Bumble bees and climate change | U.S. Fish & Wildlife Service

“Save the trees” is a common cry of nature lovers. Indeed. And save all the plants, lichen, mushrooms, wildflowers, birds, bees, butterflies, mammals and all the other critters that have evolved over the eons to work together to make the functioning forest. Of course, that is what our proposed Monument is intended to do.

For more information about bumblebees, go here:

About Bumble Bees

Prez sez:

by David Stone, President, FDFNM

Dave graphic

I know you receive many emails pleading with you to take action on various urgent causes. Lord knows many threats to our interests abound - environmental degradation, racism, war, limits to women’s choices. And so much more.

Why respond to our pleas?  We are trying to save our small part of the world where biodiversity can thrive, carbon can be stored in our old growth trees fighting climate change, spiritual renewal can happen in our Wilderness areas. And so much more. We make it easy and meaningful for you to take action. We provide a succinct discussion of the problem and effective means to express the points. We don’t give you a one-click “sign our petition” button that the recipients inevitably dismiss  We trust you to make the worthwhile effort to write your own message that the recipient takes seriously. Besides, we don’t buy mailing lists. We know that you personally signed up to be our list. Our campaigns are as natural as our Monument proposal.


Get Out!

Time to start planning a summer outing to the newest addition to our Douglas-fir National Monument - to the many sites along the McKenzie Pass Scenic Highway, just east of McKenzie Bridge.

The highway is closed by snow in the winter. The earliest opening date recently has been late June. For more information, go here:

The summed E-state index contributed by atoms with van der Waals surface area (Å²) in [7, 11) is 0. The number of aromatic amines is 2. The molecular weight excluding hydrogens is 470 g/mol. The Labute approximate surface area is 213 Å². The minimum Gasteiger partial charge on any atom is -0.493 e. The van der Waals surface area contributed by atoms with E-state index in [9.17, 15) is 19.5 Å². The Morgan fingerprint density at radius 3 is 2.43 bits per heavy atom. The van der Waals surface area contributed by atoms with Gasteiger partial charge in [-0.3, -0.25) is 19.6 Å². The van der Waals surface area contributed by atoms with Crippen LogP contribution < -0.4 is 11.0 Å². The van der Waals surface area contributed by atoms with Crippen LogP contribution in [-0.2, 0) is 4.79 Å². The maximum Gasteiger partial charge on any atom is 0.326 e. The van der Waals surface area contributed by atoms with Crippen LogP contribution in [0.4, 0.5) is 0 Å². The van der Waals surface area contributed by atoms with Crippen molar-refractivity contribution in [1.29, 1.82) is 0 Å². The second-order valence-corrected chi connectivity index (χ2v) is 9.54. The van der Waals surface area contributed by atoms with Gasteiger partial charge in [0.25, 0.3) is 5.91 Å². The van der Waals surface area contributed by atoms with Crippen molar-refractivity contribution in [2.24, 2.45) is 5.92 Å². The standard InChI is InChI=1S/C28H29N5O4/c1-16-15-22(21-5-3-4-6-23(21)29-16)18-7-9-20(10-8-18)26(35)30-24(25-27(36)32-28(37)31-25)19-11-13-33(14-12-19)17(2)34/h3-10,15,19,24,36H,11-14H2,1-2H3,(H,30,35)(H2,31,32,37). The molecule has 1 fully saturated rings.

Oregon Department of Transportation : McKenzie Highway : Regions : State of Oregon

This road provides access to a number of high quality sites. Try Proxy Falls early in the season when the water is running highest. Obsidian Falls is a good all-day loop hike. It is so popular, that a permit is required even for a day hike. Contact the McKenzie Ranger District here:  541-822-3381, for information about obtaining a permit.

4 in 1 cone is also a nice long day hike, much less popular than other sites, if you like solitude.

Belknap Crater trail leads to a great overview of the high Cascades. It crosses an open lava flow with little shade, so wear a hat and sunscreen and bring plenty of water.

For easier access to a great view, stop at the Dee Wright Observatory.

A favorite day hike follows the Pacific Crest Trail from Lava Lake campground to South Mathews Lake where you can gaze at Yapoah Crater that looks like it erupted last week.

With all the attractions on this road, plan a weekend or more by staying at one of these campgrounds: Limber Lost, Alder Springs, Scott Lake or Lava Lake. Or plan a backpack trek into the Three Sisters Wilderness.

Let me know about your visit.
mckensie rd map graphic

"Those who dwell among the beauty and mysteries of the Earth are never alone or weary of life."
-Rachael Carson

Click here for an archive of previous Dispatches

Contact us:


by email

facebook icon graphic facebook

Mail: Friends of Douglas-fir National Monument
P.O. Box 7174
Springfield, OR  97475